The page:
Equine Pre-Purchase Examinations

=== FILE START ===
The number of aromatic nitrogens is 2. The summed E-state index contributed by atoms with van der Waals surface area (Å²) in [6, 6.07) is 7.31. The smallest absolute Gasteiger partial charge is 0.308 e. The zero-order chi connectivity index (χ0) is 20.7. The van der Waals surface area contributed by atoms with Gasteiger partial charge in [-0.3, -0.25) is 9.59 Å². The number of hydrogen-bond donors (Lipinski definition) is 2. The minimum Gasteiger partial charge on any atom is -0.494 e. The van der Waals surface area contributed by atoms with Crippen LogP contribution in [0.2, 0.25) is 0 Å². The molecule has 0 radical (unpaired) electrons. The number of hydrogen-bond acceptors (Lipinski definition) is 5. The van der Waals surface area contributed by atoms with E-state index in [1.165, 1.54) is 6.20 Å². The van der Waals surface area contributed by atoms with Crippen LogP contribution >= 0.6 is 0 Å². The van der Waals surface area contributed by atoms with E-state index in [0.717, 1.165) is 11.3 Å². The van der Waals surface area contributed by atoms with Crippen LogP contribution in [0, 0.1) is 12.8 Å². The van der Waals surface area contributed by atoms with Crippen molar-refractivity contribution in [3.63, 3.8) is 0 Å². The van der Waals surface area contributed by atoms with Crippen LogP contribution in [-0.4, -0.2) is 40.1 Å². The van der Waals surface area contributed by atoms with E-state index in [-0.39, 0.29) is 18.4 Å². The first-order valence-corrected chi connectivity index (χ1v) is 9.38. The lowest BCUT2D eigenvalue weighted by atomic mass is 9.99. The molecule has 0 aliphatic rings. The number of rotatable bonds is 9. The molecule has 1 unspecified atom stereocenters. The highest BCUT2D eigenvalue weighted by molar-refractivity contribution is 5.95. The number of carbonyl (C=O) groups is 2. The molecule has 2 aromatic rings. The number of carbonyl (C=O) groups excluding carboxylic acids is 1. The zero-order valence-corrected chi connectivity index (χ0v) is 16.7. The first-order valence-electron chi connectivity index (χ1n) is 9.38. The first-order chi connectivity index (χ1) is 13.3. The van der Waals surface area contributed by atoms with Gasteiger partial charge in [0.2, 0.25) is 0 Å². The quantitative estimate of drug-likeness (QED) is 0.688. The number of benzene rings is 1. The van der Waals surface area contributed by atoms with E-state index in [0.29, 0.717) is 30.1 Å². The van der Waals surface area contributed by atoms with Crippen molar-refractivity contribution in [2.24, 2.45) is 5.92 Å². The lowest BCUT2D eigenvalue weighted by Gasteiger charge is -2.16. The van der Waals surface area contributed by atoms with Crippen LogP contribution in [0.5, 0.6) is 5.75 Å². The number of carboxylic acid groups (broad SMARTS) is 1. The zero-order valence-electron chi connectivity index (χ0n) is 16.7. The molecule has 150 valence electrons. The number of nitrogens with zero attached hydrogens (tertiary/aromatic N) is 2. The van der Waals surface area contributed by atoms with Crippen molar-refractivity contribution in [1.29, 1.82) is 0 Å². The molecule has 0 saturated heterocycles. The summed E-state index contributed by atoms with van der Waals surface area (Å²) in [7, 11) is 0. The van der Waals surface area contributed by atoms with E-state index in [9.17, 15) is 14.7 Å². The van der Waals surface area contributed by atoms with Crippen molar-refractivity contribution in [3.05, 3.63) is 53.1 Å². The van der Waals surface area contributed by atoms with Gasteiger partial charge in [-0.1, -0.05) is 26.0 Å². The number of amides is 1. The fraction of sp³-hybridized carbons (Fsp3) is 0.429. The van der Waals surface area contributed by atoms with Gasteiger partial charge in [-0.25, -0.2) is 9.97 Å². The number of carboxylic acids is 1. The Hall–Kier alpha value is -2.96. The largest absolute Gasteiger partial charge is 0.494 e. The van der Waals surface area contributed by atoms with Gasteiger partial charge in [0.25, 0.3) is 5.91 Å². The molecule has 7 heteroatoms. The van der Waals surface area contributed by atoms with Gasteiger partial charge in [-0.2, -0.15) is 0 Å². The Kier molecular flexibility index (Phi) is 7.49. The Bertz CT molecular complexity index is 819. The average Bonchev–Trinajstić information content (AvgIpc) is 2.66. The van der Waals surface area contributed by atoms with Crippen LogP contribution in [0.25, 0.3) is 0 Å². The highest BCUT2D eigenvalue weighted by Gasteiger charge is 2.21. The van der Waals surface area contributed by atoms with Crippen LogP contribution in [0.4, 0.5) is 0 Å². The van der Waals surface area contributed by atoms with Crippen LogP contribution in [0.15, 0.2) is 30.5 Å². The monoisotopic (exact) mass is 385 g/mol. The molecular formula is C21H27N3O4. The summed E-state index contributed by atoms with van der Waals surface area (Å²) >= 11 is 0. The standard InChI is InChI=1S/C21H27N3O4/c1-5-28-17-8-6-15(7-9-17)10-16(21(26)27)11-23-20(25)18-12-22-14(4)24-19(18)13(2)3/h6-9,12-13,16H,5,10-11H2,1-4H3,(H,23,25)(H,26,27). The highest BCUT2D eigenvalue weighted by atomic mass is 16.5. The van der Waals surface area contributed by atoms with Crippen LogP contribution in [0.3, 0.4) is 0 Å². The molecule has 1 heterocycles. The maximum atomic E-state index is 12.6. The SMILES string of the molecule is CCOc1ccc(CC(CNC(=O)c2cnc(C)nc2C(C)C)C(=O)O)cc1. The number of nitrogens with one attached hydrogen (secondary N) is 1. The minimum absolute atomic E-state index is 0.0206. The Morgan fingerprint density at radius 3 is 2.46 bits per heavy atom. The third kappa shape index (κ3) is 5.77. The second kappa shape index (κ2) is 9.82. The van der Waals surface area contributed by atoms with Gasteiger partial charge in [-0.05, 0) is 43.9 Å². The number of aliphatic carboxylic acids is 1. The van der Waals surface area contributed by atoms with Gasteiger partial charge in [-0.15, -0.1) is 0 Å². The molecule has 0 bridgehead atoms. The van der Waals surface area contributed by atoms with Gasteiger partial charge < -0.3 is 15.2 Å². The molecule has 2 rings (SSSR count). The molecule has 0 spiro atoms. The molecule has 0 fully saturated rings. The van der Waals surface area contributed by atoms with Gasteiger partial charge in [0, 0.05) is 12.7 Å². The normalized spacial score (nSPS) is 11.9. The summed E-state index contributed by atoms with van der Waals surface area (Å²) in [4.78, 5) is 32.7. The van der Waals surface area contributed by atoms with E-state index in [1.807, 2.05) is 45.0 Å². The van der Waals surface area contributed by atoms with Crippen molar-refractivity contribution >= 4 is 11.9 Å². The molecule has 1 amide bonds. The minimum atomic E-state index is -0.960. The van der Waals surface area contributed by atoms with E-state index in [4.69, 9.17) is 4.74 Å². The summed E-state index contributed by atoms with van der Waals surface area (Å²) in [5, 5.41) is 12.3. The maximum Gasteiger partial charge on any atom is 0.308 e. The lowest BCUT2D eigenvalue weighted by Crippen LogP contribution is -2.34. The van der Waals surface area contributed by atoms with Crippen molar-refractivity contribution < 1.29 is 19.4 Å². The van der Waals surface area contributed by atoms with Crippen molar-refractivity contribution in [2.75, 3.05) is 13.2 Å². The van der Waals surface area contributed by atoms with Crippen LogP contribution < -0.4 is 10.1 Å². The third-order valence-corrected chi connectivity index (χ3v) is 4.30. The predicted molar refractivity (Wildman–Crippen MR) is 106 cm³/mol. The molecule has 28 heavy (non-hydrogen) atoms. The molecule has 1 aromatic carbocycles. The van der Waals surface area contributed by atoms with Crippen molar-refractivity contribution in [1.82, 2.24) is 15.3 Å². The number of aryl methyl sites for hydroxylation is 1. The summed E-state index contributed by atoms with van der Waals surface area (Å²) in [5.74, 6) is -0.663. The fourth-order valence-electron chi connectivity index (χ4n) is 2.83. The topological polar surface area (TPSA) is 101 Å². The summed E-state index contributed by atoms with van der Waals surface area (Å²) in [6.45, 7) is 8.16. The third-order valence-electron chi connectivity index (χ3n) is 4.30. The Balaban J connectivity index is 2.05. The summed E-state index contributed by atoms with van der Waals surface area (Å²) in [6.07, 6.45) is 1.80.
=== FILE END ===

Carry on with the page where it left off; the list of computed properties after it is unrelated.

A pre-purchase examination (or PPE) consists of a complete, thorough physical examination; a soundness evaluation including flexion tests; and any additional diagnostics that the potential buyer requests, such as radiographs or drug testing. The purpose of a pre-purchase examination is to determine the horse’s suitability for the buyer’s intended use. A pre-purchase examination can reveal issues that even an experienced horse person or trainer would not be able to identify, such as a heart condition, dental abnormalities, a subtle lameness, evidence of metabolic issues, or a need for corrective shoeing. The physical examination will look for signs of previous and current illness or injury, as well as evaluating the conformation of the horse as it related to potential for future issues in relation to the horse’s specific discipline. The PPE is paid for by the potential buyer, and any procedures performed must be agreed upon by the seller. The veterinarian does not “pass” or “fail” a horse after a pre-purchase examination. The veterinarian’s job is to obtain as much information as possible about the horse so that the prospective buyer can make informed decision about the purchase. When considering whether or not to have a PPE performed on a horse you are considering purchasing, it is important to think not just about the risk of the purchase price of the horse, but the substantial cost of upkeep and care over the years that you will own the horse.